YesNo by Timo Kahlen feels like “traditional” net art, a well crafted stuck webpage for the user’s aural and clickable enjoyment.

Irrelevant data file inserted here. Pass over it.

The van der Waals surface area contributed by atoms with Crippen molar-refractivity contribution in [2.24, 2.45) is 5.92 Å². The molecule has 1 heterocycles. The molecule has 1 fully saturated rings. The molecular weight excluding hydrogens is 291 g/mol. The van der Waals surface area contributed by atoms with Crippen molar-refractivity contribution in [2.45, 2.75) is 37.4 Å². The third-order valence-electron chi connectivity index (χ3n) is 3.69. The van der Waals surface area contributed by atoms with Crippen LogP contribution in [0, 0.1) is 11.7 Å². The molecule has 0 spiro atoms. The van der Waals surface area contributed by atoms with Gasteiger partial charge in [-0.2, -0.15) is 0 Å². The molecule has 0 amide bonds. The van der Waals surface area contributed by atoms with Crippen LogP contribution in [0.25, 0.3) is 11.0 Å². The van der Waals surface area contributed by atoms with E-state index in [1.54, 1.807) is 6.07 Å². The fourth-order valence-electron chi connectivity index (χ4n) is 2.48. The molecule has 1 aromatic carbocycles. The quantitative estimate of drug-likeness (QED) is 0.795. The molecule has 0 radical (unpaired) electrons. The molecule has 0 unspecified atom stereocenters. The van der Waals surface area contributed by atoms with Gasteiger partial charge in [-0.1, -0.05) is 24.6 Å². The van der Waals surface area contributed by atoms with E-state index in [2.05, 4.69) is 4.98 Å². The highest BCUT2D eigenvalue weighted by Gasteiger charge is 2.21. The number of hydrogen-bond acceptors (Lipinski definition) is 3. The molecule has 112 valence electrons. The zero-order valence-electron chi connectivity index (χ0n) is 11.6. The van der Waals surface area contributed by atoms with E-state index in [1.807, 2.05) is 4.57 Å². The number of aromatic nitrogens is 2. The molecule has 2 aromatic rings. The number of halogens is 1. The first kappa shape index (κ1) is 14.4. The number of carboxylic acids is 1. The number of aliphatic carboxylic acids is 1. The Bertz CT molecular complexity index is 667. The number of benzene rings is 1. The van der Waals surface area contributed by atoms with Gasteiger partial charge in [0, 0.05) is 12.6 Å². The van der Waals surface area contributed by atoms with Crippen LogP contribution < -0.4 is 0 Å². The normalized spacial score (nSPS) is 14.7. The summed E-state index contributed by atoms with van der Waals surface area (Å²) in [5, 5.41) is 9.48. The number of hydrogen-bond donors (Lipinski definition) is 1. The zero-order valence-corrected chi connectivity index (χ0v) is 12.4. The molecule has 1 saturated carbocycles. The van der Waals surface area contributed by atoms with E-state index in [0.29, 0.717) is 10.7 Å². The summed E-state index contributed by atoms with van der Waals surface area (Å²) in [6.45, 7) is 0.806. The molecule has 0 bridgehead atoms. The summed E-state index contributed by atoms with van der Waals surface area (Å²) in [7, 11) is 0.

Home taping has always been a common and private practice, almost ignored by copyright because of its domestic attitude. However, with the Internet, home taping has moved into the public realm, becoming victim of copyright defenders who has never stopped investigating since the Napster trial. Monolith is aimed to move back into the private sphere, using the oddities of digital information. According to its author, the American Jason Roher, the application in fact is a simple tool that takes two arbitrary binary files protected by copyright, called a Basis file and an Element file, and mixes’ them together to produce a Mono binary free from royalties. Even if the created file doesn’t contain any of the information present in the Element file, it is possible to get the go back to it combining the produced file with the Basis. Thus you can get the original codification, that corresponds to the copyrighted document, without breaking any rule, because now the original file comes from a freely distributed file. The cavil used by Roher’s experiment, a curiosity rather than a real solution for the copyright debate, is inherent digital technology nature, according to which everything is made of ones and zeros. If it is true that digital copies of analogic reality are finite sequences of bits, however there are infinite ways to represent them and the holder of the royalties can exercise his rights only on the content and not on coding and decoding algorithms. Agreeing with this difference that reminds the one suggested by Hjlmslev between form and substance of the content, we could say that on the Internet we don’t exchange contents but only sequences of bits, and the distribution of Mono files doesn’t infringe any law. However this is, according to Roher’s words, just ‘muddying the waters of the digital copyright debate’.